Mass. Book Award

going placesAlumnus Paul Reynolds, a part-time faculty member in the Communication Department, has been recognized by the Massachusetts Center for the Book with a 2015 Massachusetts Book Award for his picture book, Going Places (Simon & Schuster, 2014). The Massachusetts Book Awards recognize significant works of fiction, nonfiction, poetry, and children’s/young adult literature published by Massachusetts residents or about Massachusetts subjects. Going Places, a collaboration between Reynolds (author) and his brother, Peter Reynolds (illustrator), is an ode to creativity, imagination, teamwork and thinking outside the box. View a trailer for the book.

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Nathaniel Hawthorne & Frederick Douglass

hawthorneTwo seminal 19th-century works – both significant in the evolution of American thought and writing, but rarely considered in relation to one another – are the focus of a Burns Library exhibition, “Nathaniel Hawthorne and Frederick Douglass: Texts and Contexts.” The exhibition, on display through Jan. 24, showcases Hawthorne’s The Blithedale Romance (1852) and Douglass’ “The Heroic Slave” (1853). Blithedale, Hawthorne’s third major novel, is set in a Utopian socialist community that is undermined by the self-interested behavior of its members. Douglass’ novella follows the development of an enslaved man who first escapes from bondage and then leads a rebellion on board a slave ship. “While Hawthorne’s novel is meditative and ambiguous and Douglass’ story is direct and argumentative, each draws on actual events and features characters who attempt to reform or escape unjust systems,” explains Professor of English Paul Lewis, the exhibition curator. “Juxtaposed, the works suggest different ways in which literature absorbs, reflects, engages and contributes to contemporaneous social, economic, political, and cultural life.” More from Boston College Chronicle.

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Grief and gratitude at Thanksgiving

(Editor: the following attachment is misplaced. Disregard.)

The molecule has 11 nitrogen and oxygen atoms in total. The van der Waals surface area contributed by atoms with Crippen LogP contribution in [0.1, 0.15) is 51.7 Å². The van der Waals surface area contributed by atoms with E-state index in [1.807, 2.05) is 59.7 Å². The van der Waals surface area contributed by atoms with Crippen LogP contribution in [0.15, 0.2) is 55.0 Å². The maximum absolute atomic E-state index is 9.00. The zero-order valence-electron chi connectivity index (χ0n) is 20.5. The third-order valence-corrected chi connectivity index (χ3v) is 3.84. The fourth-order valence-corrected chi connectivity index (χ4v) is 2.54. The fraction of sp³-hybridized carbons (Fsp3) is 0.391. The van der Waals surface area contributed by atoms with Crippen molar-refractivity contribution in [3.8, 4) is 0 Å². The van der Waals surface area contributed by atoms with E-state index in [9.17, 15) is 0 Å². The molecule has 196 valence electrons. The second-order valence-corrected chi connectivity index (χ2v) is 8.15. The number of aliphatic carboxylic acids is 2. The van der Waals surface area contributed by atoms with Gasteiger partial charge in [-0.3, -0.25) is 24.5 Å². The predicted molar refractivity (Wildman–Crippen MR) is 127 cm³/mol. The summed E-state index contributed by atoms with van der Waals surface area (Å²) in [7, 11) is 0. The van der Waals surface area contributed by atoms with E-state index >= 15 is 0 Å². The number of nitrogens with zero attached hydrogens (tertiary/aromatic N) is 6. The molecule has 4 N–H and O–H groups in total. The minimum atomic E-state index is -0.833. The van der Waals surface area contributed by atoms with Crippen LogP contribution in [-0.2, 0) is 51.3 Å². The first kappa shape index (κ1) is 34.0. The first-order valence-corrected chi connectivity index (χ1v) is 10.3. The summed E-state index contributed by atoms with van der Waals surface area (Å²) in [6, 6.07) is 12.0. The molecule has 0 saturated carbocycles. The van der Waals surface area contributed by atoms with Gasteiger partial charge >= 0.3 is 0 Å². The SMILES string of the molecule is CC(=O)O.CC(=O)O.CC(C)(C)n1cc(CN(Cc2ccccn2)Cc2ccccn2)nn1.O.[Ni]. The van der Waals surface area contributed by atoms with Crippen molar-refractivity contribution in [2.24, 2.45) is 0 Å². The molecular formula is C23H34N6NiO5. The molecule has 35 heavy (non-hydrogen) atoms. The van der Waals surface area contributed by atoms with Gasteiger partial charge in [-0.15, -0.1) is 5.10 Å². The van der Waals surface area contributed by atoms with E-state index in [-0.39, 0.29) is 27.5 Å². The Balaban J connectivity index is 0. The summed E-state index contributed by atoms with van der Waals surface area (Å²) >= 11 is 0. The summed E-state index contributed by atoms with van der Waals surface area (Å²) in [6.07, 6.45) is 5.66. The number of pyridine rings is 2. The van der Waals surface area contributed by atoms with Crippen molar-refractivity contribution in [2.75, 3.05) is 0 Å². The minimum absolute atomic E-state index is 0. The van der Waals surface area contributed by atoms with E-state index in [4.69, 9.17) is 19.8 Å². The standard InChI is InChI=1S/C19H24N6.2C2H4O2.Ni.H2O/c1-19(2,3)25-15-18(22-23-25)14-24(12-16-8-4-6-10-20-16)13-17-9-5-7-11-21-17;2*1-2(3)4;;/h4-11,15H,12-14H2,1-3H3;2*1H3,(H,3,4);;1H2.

keenan“It is ok to grieve on Thanksgiving, because when we grieve we feel how much the love is between ourselves and those whom we lost,” writes Canisius Professor James Keenan, SJ, in an essay for Commonweal magazine’s blog.  “When we feel that love, we are grateful for that gift.  They go hand in hand.  I am as grateful for the grief as I am for the love.” Fr. Keenan is the director of BC’s Jesuit Institute and Gabelli Presidential Scholars Program. Read more of his essay, “Grief and Gratitude at Thanksgiving.”

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School of Social Work magazine

ssw magThe fall 2015 issue of the Boston College School of Social Work magazine features the work of junior faculty members Rocio Calvo, Jessica Black, Summer Hawkins and Erika Sabbath as well as the contributions of James Lubben to the Grand Challenges to Social Work initiative, an agenda for the next generation of social workers to solve some of society’s most pressing social ills. Read these stories and many other articles.

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Working for a better world

carolynwooPresident & CEO of Catholic Relief Services Carolyn Y. Woo will present “Working for a Better World: The Story of Catholic Relief Services and Carolyn Woo,” on Nov. 30 at 6 p.m. in Gasson 100. Woo joined Catholic Relief Services, the official international humanitarian agency of the United States Conference of Catholic Bishops, after a long career in higher education. She will discuss CRS’ growth and development, and her own experiences and impressions as its head. Her faith journey and work at CRS are recounted in her new book, Working for a Better World (Our Sunday Visitor, 2015). Sponsors: Church in the 21st Century Center, University Mission and Ministry.

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Dead Ringer

dead ringerWhy is everyone staring at Laura Rivers? That’s just the beginning of the mystery; turns out, Laura has a doppelgänger, and it isn’t just anyone. So begin the twists and turns of Dead Ringer (Full Fathom Five, 2015), a debut novel by Boston College alumna Jessie Rosen. Time magazine named Rosen among its 25 Best Bloggers of 2013, noting that Rosen “has been writing about 20-something life with disarming candor, humility and wonder since long before Lena Dunham’s ‘Girls’ debuted.” Read an excerpt from Dead Ringer.

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A happy kid

happy kid bookKatie Hurley, a child and adolescent psychotherapist, shows parents how happiness is the key to raising confident, capable children in her new book The Happy Kid Handbook: How to Raise Joyful Children in a Stressful World (Tarcher, 2015). According to Hurley, happiness is about parenting the individual, because not every child is the same, and not every child will respond to parenting the same way. By exploring the differences among introverts, extroverts, and everything in between, The Happy Kid Handbook offers parents specific strategies they need to meet their child exactly where he or she needs to be met from a social-emotional perspective. Hurley, a Boston College alumna, practices psychotherapy in Los Angeles and is a freelance writer for many online publications, including EverydayFamily, Momtastic,, Yahoo Parenting and The Huffington Post.

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